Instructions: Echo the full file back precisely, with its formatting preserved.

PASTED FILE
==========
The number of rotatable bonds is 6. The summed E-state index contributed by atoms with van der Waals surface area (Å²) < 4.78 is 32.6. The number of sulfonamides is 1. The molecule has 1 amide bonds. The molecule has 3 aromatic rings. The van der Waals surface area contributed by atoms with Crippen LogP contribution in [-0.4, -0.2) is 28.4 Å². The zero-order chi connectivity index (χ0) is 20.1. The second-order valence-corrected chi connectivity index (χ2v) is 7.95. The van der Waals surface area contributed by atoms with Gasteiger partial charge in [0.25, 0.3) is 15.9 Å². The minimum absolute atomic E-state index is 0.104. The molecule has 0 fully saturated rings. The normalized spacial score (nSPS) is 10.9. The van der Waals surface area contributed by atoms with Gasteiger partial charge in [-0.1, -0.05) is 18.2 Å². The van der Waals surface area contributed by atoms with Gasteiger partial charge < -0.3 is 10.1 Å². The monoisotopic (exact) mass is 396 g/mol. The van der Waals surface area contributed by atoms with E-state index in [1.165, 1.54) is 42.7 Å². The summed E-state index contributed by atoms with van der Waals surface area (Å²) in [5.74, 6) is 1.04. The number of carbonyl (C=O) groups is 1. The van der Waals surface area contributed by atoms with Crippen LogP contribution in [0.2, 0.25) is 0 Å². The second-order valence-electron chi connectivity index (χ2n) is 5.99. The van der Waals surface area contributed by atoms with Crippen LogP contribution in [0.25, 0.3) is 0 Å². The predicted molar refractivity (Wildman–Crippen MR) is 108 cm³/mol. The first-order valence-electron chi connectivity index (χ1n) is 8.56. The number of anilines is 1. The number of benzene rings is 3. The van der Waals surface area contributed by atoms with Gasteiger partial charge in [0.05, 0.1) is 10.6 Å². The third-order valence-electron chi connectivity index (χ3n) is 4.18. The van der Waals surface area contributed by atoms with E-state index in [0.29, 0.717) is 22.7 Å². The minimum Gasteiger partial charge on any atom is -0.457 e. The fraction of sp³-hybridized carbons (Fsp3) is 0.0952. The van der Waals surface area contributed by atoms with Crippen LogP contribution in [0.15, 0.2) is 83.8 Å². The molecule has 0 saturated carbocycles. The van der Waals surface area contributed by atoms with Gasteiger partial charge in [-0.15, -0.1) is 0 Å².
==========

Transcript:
The number of rotatable bonds is 6. The summed E-state index contributed by atoms with van der Waals surface area (Å²) < 4.78 is 32.6. The number of sulfonamides is 1. The molecule has 1 amide bonds. The molecule has 3 aromatic rings. The van der Waals surface area contributed by atoms with Crippen LogP contribution in [-0.4, -0.2) is 28.4 Å². The zero-order chi connectivity index (χ0) is 20.1. The second-order valence-corrected chi connectivity index (χ2v) is 7.95. The van der Waals surface area contributed by atoms with Gasteiger partial charge in [0.25, 0.3) is 15.9 Å². The minimum absolute atomic E-state index is 0.104. The molecule has 0 fully saturated rings. The normalized spacial score (nSPS) is 10.9. The van der Waals surface area contributed by atoms with Gasteiger partial charge in [-0.1, -0.05) is 18.2 Å². The van der Waals surface area contributed by atoms with Gasteiger partial charge < -0.3 is 10.1 Å². The monoisotopic (exact) mass is 396 g/mol. The van der Waals surface area contributed by atoms with E-state index in [1.165, 1.54) is 42.7 Å². The summed E-state index contributed by atoms with van der Waals surface area (Å²) in [5.74, 6) is 1.04. The number of carbonyl (C=O) groups is 1. The van der Waals surface area contributed by atoms with Crippen LogP contribution in [0.2, 0.25) is 0 Å². The second-order valence-electron chi connectivity index (χ2n) is 5.99. The van der Waals surface area contributed by atoms with Crippen LogP contribution in [0.25, 0.3) is 0 Å². The predicted molar refractivity (Wildman–Crippen MR) is 108 cm³/mol. The first-order valence-electron chi connectivity index (χ1n) is 8.56. The number of anilines is 1. The number of benzene rings is 3. The van der Waals surface area contributed by atoms with Gasteiger partial charge in [0.05, 0.1) is 10.6 Å². The third-order valence-electron chi connectivity index (χ3n) is 4.18. The van der Waals surface area contributed by atoms with E-state index in [0.29, 0.717) is 22.7 Å². The minimum Gasteiger partial charge on any atom is -0.457 e. The fraction of sp³-hybridized carbons (Fsp3) is 0.0952. The van der Waals surface area contributed by atoms with Crippen LogP contribution in [0.15, 0.2) is 83.8 Å². The molecule has 0 saturated carbocycles. The van der Waals surface area contributed by atoms with Gasteiger partial charge in [-0.15, -0.1) is 0 Å².